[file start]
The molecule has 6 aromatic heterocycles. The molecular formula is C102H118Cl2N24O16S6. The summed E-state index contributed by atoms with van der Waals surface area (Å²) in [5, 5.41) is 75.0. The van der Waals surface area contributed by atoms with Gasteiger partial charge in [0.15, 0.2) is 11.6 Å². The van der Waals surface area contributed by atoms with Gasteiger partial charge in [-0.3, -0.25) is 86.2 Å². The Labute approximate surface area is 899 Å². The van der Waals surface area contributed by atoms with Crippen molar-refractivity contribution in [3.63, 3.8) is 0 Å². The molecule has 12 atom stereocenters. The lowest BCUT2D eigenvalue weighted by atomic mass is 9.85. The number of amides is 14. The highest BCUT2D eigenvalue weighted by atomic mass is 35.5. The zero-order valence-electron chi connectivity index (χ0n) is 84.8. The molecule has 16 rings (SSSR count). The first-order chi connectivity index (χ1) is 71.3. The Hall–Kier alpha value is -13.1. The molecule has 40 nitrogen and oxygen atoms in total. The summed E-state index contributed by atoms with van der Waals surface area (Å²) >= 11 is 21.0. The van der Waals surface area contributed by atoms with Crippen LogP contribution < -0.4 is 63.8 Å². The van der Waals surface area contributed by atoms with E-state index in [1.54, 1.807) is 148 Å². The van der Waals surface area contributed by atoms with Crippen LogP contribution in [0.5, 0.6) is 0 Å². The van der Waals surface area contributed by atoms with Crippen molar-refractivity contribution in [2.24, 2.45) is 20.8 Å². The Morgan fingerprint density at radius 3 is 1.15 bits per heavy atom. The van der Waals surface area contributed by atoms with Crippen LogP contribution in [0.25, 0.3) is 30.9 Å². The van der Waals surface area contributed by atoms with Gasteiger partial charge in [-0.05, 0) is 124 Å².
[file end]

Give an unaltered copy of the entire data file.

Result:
The molecule has 6 aromatic heterocycles. The molecular formula is C102H118Cl2N24O16S6. The summed E-state index contributed by atoms with van der Waals surface area (Å²) in [5, 5.41) is 75.0. The van der Waals surface area contributed by atoms with Gasteiger partial charge in [0.15, 0.2) is 11.6 Å². The van der Waals surface area contributed by atoms with Gasteiger partial charge in [-0.3, -0.25) is 86.2 Å². The Labute approximate surface area is 899 Å². The van der Waals surface area contributed by atoms with Crippen molar-refractivity contribution in [3.63, 3.8) is 0 Å². The molecule has 12 atom stereocenters. The lowest BCUT2D eigenvalue weighted by atomic mass is 9.85. The number of amides is 14. The highest BCUT2D eigenvalue weighted by atomic mass is 35.5. The zero-order valence-electron chi connectivity index (χ0n) is 84.8. The molecule has 16 rings (SSSR count). The first-order chi connectivity index (χ1) is 71.3. The Hall–Kier alpha value is -13.1. The molecule has 40 nitrogen and oxygen atoms in total. The summed E-state index contributed by atoms with van der Waals surface area (Å²) >= 11 is 21.0. The van der Waals surface area contributed by atoms with Crippen LogP contribution < -0.4 is 63.8 Å². The van der Waals surface area contributed by atoms with E-state index in [1.54, 1.807) is 148 Å². The van der Waals surface area contributed by atoms with Crippen LogP contribution in [0.5, 0.6) is 0 Å². The van der Waals surface area contributed by atoms with Crippen molar-refractivity contribution in [2.24, 2.45) is 20.8 Å². The Morgan fingerprint density at radius 3 is 1.15 bits per heavy atom. The van der Waals surface area contributed by atoms with Crippen LogP contribution in [0.25, 0.3) is 30.9 Å². The van der Waals surface area contributed by atoms with Gasteiger partial charge in [-0.05, 0) is 124 Å².